A sample is a subset of potential buyers that are representative of your entire target market, or population being studied. Sometimes market researchers refer to the population as the universe to reflect the fact that it includes the entire target market, whether it consists of a million people, a hundred thousand, a few hundred, or a dozen. “All unmarried people over the age of 18 who purchased Dirt Devil steam cleaners in the United States during 2011” is an example of a population that has been defined.
Obviously, the population has to be defined correctly. Otherwise, you will be studying the wrong group of people. Not defining the population correctly can result in flawed research, or sampling error. A sampling error is any type of marketing research mistake that results because a sample was used. One criticism of internet surveys is that the people who take these surveys don’t really represent the overall population. On average, internet survey takers tend to be more educated and tech-savvy. Consequently, if they solely constitute your population, even if you screen them for certain criteria, the data could be skewed.
The next step is to put together the sampling frame, the list from which the sample is drawn. The sampling frame can be put together using a directory, customer list, or membership roster (Wrenn, Stevens, & Loudon, 2007). Keep in mind that the sampling frame won’t perfectly match the population. Some people will be included who shouldn’t be. Other people who should be included will be inadvertently omitted. It’s no different than if you were to conduct a survey of, say, 25 percent of your friends, using friends’ names you have in your cell phone. Most of your friends’ names are likely to be programmed into your phone, but not all. As a result, a degree of sampling error always occurs.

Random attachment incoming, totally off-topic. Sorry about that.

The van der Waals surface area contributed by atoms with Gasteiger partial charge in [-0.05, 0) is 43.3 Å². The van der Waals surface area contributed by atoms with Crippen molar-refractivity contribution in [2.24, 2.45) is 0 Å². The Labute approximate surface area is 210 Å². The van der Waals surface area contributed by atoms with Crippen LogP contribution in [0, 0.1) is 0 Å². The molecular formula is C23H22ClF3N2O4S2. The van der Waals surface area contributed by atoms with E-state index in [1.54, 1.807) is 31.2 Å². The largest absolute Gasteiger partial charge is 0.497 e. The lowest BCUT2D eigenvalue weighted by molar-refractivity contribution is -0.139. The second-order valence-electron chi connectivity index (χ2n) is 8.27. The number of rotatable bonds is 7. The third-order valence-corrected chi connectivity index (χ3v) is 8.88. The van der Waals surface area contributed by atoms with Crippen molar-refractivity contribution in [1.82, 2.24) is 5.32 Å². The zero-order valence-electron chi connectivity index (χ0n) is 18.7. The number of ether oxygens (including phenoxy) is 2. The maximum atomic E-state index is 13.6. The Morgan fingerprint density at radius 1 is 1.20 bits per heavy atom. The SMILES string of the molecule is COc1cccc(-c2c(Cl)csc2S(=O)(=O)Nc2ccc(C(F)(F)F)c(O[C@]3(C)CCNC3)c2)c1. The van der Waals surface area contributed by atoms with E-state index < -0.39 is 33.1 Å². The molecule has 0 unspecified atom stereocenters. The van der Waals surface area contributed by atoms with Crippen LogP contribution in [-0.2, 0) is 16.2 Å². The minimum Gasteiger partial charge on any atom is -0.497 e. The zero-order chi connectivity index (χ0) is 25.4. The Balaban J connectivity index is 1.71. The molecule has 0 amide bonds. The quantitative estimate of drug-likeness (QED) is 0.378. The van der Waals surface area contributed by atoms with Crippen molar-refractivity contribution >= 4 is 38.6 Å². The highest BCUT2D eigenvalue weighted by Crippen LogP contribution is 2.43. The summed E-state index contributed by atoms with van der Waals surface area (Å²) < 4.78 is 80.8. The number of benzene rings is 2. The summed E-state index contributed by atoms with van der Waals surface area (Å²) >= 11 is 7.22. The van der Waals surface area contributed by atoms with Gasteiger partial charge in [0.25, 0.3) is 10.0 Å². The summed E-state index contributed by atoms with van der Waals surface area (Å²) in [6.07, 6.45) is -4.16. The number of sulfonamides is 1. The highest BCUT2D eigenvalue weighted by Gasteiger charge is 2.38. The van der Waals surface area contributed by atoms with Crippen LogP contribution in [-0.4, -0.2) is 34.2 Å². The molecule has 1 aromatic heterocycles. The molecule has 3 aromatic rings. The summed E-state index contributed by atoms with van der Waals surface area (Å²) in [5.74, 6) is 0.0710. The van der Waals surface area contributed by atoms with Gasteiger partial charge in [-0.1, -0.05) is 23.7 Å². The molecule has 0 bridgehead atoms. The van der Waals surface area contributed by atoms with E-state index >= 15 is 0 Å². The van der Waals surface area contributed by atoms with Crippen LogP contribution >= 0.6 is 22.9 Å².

There are two main categories of samples in terms of how they are drawn: probability samples and nonprobability samples. A probability sample is one in which each would-be participant has a known and equal chance of being selected. The chance is known because the total number of people in the sampling frame is known. For example, if every other person from the sampling frame were chosen, each person would have a 50 percent chance of being selected.
A nonprobability sample is any type of sample that’s not drawn in a systematic way. So the chances of each would-be participant being selected can’t be known. A convenience sample is one type of nonprobability sample. It is a sample a researcher draws because it’s readily available and convenient to do so. Surveying people on the street as they pass is an example of a convenience sample. The question: are these people representative of the target market?
For example, suppose a grocery store needed to quickly conduct research on shoppers to get ready for an upcoming promotion. Now suppose that the researcher came between 10 a.m. and noon on a weekday. The shoppers wouldn’t be representative of the store’s entire target market. What about commuters who stop at the store before and after work? Their views wouldn’t be represented. Neither would people who work the night shift or shop at odd hours. As a result, there would be a lot of room for sampling error. For this reason, studies that use nonprobability samples aren’t considered as accurate. Nonprobability samples are more often used in exploratory research.
Finally, the size of the sample has an effect on the amount of sampling error. Larger samples generally produce more accurate results. The larger the sample, the more data you will have, which will give you a more complete picture. However, the more people surveyed or studied, the more costly the research.
Statistics can be used to determine a sample’s optimal size. If you take a marketing research or statistics class, you will learn more about how to determine the optimal size.
Of course, if you hire a marketing research company, much of this work will be taken care of. Many marketing research companies, such as Research Now, maintain panels of prescreened people they draw upon. In addition, the marketing research firm will be responsible for collecting the data or contracting with a company that specializes in data collection.